The Gap Inc. stock is having a rough day, falling 12 percent to $19.11, while the broader market is hitting a 2-month high.
The stock is getting slammed following its poor April same-store sales report where sales fell 7 percent versus the expected increase of 0.5 percent. Old Navy had been the success story of the chain, but sales there dropped 10 percent.
Wall Street analysts have become impatient with the retailer’s turnaround prompting rating cuts and lowered price targets. The stock is now trading at levels it hasn’t seen since 2012. Roughly $9 billion in market cap has been erased in just two years.
Deutsche Bank analyst Paul Trussell reiterated his sell rating on the stock and lowered his price target to $17. He believes the company is over-stored and is priced too high versus its peer group. As an example, a linen t-shirt at H&M is priced at $17.99, while the Gap sells a similar product at $29.95, then marks it down to $22.46. Trussell thinks the customer has been trained to wait until the items go on sale because they are too highly priced to start.
“I think that at this point in time there is difficulty to have visibility on where the turning points are and where the catalysts are that lie ahead,” said Trussell on CNBC today. He said the company has suggested it will discuss where new stores will be located and where new capital will be employed during the earnings call next week.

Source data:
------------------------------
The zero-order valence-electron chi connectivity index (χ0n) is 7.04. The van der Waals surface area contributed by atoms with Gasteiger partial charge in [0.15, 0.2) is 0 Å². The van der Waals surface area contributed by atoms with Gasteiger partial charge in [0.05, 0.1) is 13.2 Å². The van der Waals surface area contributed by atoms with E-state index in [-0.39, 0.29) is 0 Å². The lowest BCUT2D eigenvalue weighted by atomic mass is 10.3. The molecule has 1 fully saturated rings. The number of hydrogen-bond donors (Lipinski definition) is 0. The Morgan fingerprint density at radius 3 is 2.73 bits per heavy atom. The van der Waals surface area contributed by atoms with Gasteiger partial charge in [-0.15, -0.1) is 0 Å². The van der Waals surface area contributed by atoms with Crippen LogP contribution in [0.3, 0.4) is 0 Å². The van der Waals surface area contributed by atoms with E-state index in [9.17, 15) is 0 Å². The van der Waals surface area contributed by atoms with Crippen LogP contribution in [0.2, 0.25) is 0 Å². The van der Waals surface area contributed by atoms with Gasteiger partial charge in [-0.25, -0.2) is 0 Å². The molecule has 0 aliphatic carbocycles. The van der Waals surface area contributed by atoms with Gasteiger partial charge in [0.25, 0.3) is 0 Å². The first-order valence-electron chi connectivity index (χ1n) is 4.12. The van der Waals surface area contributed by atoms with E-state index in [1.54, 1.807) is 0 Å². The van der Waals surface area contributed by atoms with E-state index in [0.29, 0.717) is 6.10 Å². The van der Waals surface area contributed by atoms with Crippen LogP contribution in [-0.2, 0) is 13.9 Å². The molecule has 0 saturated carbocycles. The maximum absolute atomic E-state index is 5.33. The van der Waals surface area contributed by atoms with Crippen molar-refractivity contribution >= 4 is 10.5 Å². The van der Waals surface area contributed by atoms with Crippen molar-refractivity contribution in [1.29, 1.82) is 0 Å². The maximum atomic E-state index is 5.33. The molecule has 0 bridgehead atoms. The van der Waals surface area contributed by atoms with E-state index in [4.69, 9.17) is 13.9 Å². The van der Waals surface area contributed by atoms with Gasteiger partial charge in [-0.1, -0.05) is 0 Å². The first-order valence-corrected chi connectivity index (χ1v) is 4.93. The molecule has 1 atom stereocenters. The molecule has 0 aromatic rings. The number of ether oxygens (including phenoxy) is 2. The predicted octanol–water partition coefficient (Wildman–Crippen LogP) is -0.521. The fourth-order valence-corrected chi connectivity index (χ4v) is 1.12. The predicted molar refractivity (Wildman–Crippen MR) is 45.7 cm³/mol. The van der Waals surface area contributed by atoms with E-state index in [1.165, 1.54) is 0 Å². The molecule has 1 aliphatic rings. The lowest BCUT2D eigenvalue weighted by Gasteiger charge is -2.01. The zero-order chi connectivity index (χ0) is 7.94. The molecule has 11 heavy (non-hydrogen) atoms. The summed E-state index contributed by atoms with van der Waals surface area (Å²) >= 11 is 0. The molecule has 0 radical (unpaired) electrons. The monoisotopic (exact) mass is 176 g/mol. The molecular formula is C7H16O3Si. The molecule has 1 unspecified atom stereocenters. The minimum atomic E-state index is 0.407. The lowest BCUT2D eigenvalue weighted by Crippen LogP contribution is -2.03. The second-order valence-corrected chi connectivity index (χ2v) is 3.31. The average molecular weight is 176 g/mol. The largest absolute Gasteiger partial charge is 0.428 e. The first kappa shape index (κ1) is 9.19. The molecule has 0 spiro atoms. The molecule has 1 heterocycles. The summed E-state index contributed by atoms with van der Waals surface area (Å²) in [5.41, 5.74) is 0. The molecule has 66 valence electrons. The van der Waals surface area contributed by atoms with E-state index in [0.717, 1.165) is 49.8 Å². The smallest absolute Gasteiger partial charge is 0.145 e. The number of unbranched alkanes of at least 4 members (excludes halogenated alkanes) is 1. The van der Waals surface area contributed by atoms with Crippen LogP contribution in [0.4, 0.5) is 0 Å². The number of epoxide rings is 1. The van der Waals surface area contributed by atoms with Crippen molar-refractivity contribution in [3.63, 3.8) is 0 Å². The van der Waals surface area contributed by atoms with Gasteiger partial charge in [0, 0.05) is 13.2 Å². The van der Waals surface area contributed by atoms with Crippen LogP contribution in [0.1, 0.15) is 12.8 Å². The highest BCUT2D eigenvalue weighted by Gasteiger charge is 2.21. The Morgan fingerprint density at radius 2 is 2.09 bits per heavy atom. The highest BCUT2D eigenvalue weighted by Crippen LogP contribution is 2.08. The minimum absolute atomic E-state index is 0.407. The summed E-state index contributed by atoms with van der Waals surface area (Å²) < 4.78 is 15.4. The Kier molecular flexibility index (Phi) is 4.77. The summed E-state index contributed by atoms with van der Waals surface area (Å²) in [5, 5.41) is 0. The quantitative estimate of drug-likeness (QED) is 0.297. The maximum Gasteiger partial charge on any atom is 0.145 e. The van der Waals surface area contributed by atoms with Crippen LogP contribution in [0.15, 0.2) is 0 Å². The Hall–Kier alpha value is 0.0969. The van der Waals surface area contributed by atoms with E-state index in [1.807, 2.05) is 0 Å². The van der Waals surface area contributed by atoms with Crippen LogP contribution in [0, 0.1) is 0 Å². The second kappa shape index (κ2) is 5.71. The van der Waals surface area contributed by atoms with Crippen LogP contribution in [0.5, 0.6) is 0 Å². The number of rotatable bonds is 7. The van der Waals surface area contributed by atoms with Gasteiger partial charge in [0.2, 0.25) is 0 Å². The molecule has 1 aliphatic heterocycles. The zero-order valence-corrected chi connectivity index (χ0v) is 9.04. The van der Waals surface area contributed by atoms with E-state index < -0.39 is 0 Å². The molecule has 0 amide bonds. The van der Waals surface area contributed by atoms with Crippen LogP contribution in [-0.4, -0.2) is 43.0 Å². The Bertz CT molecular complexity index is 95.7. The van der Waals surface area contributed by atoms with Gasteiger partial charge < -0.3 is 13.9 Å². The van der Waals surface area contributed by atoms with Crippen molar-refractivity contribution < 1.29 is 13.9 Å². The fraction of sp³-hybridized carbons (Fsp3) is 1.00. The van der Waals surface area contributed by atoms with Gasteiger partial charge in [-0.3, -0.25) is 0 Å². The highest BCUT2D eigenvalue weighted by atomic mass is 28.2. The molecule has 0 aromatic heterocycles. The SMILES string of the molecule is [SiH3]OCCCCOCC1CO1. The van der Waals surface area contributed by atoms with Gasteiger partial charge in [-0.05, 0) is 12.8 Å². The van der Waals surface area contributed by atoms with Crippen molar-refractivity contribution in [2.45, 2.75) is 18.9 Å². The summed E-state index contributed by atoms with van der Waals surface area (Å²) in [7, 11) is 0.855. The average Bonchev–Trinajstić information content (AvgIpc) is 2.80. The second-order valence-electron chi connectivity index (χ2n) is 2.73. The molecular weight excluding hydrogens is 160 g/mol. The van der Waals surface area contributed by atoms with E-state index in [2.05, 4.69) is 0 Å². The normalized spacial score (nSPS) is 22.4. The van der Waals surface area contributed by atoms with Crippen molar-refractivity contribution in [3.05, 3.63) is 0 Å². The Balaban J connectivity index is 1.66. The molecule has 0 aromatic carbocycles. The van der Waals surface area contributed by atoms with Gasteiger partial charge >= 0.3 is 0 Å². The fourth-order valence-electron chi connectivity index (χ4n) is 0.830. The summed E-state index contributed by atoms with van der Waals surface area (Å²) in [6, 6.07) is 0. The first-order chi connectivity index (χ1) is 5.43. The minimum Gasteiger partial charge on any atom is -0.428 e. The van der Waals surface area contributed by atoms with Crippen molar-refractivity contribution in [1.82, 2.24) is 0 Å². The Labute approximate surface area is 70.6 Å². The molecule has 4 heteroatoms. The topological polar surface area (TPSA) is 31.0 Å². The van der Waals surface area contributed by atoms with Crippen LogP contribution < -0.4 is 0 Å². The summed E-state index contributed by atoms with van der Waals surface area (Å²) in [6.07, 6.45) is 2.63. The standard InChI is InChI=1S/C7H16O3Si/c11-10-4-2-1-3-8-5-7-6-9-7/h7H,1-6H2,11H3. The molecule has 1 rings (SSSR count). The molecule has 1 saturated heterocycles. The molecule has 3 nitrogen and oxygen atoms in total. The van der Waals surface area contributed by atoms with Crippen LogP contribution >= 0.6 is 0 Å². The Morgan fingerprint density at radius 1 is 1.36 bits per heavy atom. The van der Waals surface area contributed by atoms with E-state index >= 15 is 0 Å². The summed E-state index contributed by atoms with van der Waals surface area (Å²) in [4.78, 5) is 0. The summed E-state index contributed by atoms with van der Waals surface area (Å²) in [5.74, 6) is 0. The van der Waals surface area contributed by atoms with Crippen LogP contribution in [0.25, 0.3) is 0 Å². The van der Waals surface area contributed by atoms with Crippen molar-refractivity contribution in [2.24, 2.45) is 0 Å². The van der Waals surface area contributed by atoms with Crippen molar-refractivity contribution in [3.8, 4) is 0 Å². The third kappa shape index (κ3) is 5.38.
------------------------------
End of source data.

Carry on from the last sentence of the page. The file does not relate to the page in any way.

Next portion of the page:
Trussell, though, believes it is too little and too late. “We don’t see a near-term turnaround,” he said. Trussell also pointed out that the Gap is facing fit and fashion challenges and has a limited ability to cut costs. He said the free cash flow can no longer support the bottom line as it has in the years past.
RBC Capital Markets analyst Brian Tunick was equally downbeat on the company as he also lowered his price target from $26 to $20. “It’s too soon to call the bottom as North American traffic volatility creates an ongoing need to clear inventory,” said Tunick. He expects the company will discuss restructuring efforts during its earnings call on May 19.
Tunick thinks the company will talk about centralizing some decentralized brand functions as well as evaluate the European and Japanese stores for Banana Republic and Old Navy. He suggests it’s a small part of the business and could free up the management to focus on righting these ships. Tunick also noted that Gap still can’t seem to find the sweet spot for product and price.
The Gap had been turning things around under chief executive officer Glenn Murphy, but he left in 2012 and was replaced by digital head Art Peck. Many investors were dismayed when potential successor Stefan Larsson left for Ralph Lauren. Larsson had been credited with the good performance at Old Navy. Now it seems, Wall Street has thrown in the towel on the retail and its patience has reached its end.